Wall Street's top banks face a growing chorus of activist investors with which they must contend.
But certain CEOs probably need not worry — as long as they have Warren Buffett in their corner.
Activist investors have nudged companies in other sectors to bump up dividends and make management changes for years, emboldened to take on increasingly bigger targets.
More recently, as expected, they have turned to Wall Street banks to see if they can juice returns.
This week, ValueAct Capital revealed a position in Morgan Stanley, sending the stock up. Activists cannot force Wall Street banks into dividends or buybacks (as those moves must be approved by the Federal Reserve) — so changes to the C-suites are one potential route for activists to take.
Buffett isn't a major stakeholder in Morgan Stanley, but he has a keen interest in Bank of America, after he put up a $5 billion bet on the bank in 2011 that proved wise. Further, Buffett has supported chairman and CEO Brian Moynihan through thick and thin, including last year's successful campaign to appoint the CEO to the chairman role — a vote which ran into opposition with some of the bank's other investors.
"Buffett has a lot of leverage because he owns a lot of stock," said Christopher Whalen, senior managing director at the Kroll Bond Rating Agency. "They don't want him to sell. It would take the stock down, so he can exercise significant influence on management."
A representative for Buffett did not respond to a request for comment. A Bank of America representative also declined to comment. A Morgan Stanley representative said: "as with any investor, we welcome ValueAct as a shareholder."
Regulations prevent any single investor from amassing a stake of more than 10 percent in a big bank.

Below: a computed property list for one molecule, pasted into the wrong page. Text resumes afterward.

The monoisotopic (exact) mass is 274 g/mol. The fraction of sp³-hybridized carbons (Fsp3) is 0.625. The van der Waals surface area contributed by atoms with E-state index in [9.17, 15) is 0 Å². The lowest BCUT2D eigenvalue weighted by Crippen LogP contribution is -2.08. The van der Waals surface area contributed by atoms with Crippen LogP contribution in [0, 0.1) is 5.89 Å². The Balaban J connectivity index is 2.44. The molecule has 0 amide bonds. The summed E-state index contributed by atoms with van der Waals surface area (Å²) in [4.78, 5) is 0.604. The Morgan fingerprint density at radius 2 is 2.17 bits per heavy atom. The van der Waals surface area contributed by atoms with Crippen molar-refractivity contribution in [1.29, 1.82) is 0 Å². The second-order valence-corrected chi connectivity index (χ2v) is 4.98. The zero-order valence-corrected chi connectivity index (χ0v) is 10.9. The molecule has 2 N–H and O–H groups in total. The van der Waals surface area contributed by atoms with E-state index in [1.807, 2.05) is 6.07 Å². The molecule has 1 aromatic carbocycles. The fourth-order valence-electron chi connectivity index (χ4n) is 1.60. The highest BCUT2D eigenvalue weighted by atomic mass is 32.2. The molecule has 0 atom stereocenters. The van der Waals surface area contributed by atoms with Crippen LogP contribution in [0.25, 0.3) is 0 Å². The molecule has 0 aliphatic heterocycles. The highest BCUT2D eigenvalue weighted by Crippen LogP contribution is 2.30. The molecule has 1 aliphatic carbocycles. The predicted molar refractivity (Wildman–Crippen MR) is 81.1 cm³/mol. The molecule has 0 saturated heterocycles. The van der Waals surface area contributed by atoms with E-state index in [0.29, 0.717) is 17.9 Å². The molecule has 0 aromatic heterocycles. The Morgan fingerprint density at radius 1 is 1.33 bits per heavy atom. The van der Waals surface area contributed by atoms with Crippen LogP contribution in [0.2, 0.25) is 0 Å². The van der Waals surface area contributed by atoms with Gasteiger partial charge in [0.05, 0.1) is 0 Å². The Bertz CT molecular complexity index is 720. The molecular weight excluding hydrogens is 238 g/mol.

But Buffett's reputation and following is such that his signifying he'll vote one way, or another, could have a ripple effect far greater than his position dictates.
Buffett is also a major stakeholder in Wells Fargo and U.S. Bancorp. But even at a time when hedge funds are emboldened to take on the biggest companies on the S&P 500, the CEO of Berkshire Hathaway has stayed far away from making his voice heard in shareholder beefs with management, and tends to support executive leadership.
Activist investors that picked banks including Comerica, earlier this year, and Morgan Stanley, did so knowing they would not have to contend with Buffett, said another industry source, who asked to not be quoted directly.
Thanks to his clout — and pocketbook — Buffett reportedly seeks to increase his position in Wells Fargo beyond the 10 percent threshold currently permitted by the Fed (with regulators' blessing, of course).
"We value Berkshire Hathaway as a long-term shareholder and customer, and we appreciate the confidence that Berkshire's executive team has shown in Wells Fargo," a representative for the bank said.
Increasing his stake, Whalen said, will give Buffett even greater influence on the bank's board. But it also provides a higher degree of protection to Wells Fargo, just as long as they keep Buffett happy.
"The activists are an indication of what we all knew: the banks are under-performing," Whalen said. "But the Fed's change-in-control rules make it hard to really put pressure on a bank to change — unless your name is Warren Buffett."